St. Louis Elects Tashaura Jones Its First Black Female Mayor

Tishaura Jones, the city’s treasurer, promised on Tuesday night not to stay silent on racial injustices and vowed to bring “fresh air” to the city.,

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Tishaura Jones became the first Black woman elected mayor of St. Louis on Tuesday and later this month will begin leading a city racked with a high homicide rate, disturbances at the city jail and challenges related to the pandemic.

Ms. Jones, the city’s treasurer, received about 52 percent of the vote over her opponent Alderwoman Cara Spencer’s nearly 48 percent, according to unofficial results posted to the city’s website. Ms. Jones will be sworn in on April 20.

Ms. Jones, a Democrat, did not immediately respond to a request for comment on Wednesday.

Ms. Spencer, also a Democrat, conceded on Tuesday night and later congratulated Ms. Jones on Twitter, saying, “You have my support in making St. Louis the great city we know it can be.”

This was the first mayoral election under the city’s new election-law overhaul, known as Proposition D. It requires candidates to run without partisan labels, and the two candidates with the most votes in a primary in March would face each other in a general runoff election the next month.

In her victory speech, Ms. Jones reminded supporters of her campaign promises. “St. Louis, this is an opportunity for us to rise,” she said. “We are done ignoring the racism that has held our city and our region back.”

Ms. Jones pledged that she would not stay silent when she saw racism, homophobia, transphobia, xenophobia or religious intolerance, adding, “I will not stay silent when I spot any injustice.”

Transformational change would not be immediate, she said. “It will require a little patience, a little hard work, determination and the understanding that decades of problems would not be solved within days of solutions.”

Ms. Jones, a graduate of Hampton University, the Saint Louis University School of Public Health and Harvard University’s Kennedy School of Government, has spent the last 20 years as a public servant. In 2002, she was appointed as Democratic committeewoman of the Eighth Ward in the city of St. Louis, she served two terms in the Missouri House of Representatives, and she has served as the city’s treasurer since 2013, according to her campaign website. She ran unsuccessfully for mayor of St. Louis in 2017.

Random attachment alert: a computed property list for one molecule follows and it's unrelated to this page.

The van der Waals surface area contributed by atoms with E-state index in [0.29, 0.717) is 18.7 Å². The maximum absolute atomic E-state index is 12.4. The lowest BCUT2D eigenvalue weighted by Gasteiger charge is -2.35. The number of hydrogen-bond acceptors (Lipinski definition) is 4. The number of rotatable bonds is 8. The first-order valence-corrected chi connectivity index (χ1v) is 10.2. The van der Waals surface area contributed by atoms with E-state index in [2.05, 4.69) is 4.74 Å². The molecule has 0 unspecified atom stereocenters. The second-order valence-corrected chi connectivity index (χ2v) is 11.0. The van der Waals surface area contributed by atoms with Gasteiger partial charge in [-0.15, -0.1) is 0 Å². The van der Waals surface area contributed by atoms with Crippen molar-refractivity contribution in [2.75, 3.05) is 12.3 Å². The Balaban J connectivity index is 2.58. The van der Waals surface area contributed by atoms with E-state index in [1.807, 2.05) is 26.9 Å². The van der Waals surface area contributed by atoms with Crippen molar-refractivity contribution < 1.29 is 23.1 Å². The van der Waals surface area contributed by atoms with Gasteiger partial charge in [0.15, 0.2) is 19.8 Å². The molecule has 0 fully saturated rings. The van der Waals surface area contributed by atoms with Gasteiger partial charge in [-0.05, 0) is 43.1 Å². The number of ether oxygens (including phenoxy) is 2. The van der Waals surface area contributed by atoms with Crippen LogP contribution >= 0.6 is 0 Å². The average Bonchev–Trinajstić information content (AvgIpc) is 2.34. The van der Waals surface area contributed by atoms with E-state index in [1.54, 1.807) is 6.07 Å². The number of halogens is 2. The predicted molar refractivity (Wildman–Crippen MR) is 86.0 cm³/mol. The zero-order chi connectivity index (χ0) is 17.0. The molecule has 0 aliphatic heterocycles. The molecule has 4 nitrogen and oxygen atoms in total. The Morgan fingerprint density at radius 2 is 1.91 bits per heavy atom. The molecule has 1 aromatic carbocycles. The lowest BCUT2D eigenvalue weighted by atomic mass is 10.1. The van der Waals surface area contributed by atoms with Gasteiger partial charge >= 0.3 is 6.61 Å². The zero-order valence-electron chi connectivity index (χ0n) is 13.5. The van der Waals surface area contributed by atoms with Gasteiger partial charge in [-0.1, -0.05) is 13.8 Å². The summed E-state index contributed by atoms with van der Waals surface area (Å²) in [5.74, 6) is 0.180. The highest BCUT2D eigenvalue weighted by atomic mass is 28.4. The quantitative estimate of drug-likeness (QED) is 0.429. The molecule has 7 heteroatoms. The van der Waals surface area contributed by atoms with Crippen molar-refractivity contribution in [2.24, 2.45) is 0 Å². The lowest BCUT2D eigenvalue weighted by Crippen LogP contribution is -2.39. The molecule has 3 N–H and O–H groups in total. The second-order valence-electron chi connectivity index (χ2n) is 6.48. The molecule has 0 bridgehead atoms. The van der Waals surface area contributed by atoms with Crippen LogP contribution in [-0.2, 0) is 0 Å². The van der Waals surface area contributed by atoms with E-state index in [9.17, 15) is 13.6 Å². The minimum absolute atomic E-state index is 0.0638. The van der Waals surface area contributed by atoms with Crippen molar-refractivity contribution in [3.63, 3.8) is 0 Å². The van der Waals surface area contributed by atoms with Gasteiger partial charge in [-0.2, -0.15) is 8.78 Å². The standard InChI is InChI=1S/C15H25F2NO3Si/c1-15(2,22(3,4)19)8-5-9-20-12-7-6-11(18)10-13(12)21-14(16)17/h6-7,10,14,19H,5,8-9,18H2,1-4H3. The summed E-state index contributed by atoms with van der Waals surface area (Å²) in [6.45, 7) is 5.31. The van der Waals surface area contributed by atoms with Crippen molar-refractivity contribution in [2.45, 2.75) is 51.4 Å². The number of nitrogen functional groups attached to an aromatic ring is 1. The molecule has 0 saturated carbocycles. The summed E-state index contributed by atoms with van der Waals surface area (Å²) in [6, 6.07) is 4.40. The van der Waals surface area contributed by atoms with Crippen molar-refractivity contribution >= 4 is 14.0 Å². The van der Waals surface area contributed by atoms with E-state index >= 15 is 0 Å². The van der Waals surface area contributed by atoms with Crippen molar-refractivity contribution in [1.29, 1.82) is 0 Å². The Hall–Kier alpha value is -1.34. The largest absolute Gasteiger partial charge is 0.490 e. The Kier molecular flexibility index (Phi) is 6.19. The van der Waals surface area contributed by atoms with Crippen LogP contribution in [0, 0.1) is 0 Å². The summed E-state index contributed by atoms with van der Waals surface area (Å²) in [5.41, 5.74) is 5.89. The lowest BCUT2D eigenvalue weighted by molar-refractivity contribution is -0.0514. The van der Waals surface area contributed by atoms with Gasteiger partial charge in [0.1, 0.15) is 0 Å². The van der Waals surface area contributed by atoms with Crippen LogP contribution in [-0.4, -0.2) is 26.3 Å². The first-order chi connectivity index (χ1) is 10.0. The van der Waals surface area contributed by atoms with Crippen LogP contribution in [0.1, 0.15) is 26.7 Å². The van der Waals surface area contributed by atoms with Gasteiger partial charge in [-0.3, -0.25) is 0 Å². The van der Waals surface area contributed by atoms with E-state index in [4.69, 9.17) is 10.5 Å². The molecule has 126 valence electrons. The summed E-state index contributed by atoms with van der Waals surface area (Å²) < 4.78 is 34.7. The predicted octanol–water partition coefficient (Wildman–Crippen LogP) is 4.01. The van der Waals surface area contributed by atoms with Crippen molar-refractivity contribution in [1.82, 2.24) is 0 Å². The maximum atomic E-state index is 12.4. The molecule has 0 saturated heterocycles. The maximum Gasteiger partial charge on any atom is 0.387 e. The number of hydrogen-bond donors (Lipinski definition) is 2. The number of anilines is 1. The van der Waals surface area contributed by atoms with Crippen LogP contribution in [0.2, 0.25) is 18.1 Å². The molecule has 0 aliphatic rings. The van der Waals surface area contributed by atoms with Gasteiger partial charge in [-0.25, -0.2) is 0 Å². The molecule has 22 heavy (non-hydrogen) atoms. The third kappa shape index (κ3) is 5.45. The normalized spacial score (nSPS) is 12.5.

Ms. Jones will replace Lyda Krewson, the first woman to serve as the city’s mayor, who said last fall she would not seek a second term in office.

Ms. Krewson congratulated Ms. Jones on Twitter. “I am rooting for your success,” she said. “My administration and I are prepared to make this as smooth a transition as possible.”

When Ms. Jones takes office, she will face a list of challenges, including a rise in violence. Last year, the city saw its highest homicide rate in 50 years with 262 murders, five fewer than the record set in 1993. There have been 46 homicides so far this year, according to the St. Louis Police Department.

The city’s jail has also seen a growing number of disturbances in recent months, and on Sunday, inmates broke windows, set a fire and threw items onto the street below. A similar episode took place in February.

Ms. Jones campaigned on improving the city’s response to the pandemic and pursuing policies to improve its public health infrastructure. Mobile and stationary vaccination clinics would also be established under her lead.

As the city is promised more than $500 million from the American Rescue Plan Act, Ms. Jones also pledged relief for small businesses and those in need of rental and mortgage assistance.

“It’s time for St. Louis to thrive,” Ms. Jones said Tuesday night. “It’s time to bring a breath of fresh air to our neighborhoods.”

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